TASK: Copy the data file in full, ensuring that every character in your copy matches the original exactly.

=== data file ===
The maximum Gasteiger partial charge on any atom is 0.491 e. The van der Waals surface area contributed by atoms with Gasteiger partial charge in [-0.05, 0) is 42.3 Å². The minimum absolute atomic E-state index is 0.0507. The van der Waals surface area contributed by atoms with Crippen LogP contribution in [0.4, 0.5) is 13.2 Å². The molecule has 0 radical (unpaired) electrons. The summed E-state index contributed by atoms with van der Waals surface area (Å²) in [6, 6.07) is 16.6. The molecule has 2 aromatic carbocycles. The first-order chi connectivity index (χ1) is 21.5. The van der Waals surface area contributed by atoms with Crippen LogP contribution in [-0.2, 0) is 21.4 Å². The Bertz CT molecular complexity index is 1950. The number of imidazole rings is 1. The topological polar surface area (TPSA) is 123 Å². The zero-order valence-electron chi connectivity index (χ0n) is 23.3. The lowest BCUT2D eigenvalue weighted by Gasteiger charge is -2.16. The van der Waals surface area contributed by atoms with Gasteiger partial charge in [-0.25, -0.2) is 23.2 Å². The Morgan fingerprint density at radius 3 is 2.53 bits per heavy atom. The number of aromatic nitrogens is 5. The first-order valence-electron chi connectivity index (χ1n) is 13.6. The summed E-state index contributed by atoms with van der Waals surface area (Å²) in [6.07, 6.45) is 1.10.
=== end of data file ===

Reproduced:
The maximum Gasteiger partial charge on any atom is 0.491 e. The van der Waals surface area contributed by atoms with Gasteiger partial charge in [-0.05, 0) is 42.3 Å². The minimum absolute atomic E-state index is 0.0507. The van der Waals surface area contributed by atoms with Crippen LogP contribution in [0.4, 0.5) is 13.2 Å². The molecule has 0 radical (unpaired) electrons. The summed E-state index contributed by atoms with van der Waals surface area (Å²) in [6, 6.07) is 16.6. The molecule has 2 aromatic carbocycles. The first-order chi connectivity index (χ1) is 21.5. The van der Waals surface area contributed by atoms with Crippen LogP contribution in [-0.2, 0) is 21.4 Å². The Bertz CT molecular complexity index is 1950. The number of imidazole rings is 1. The topological polar surface area (TPSA) is 123 Å². The zero-order valence-electron chi connectivity index (χ0n) is 23.3. The lowest BCUT2D eigenvalue weighted by Gasteiger charge is -2.16. The van der Waals surface area contributed by atoms with Gasteiger partial charge in [-0.25, -0.2) is 23.2 Å². The Morgan fingerprint density at radius 3 is 2.53 bits per heavy atom. The number of aromatic nitrogens is 5. The first-order valence-electron chi connectivity index (χ1n) is 13.6. The summed E-state index contributed by atoms with van der Waals surface area (Å²) in [6.07, 6.45) is 1.10.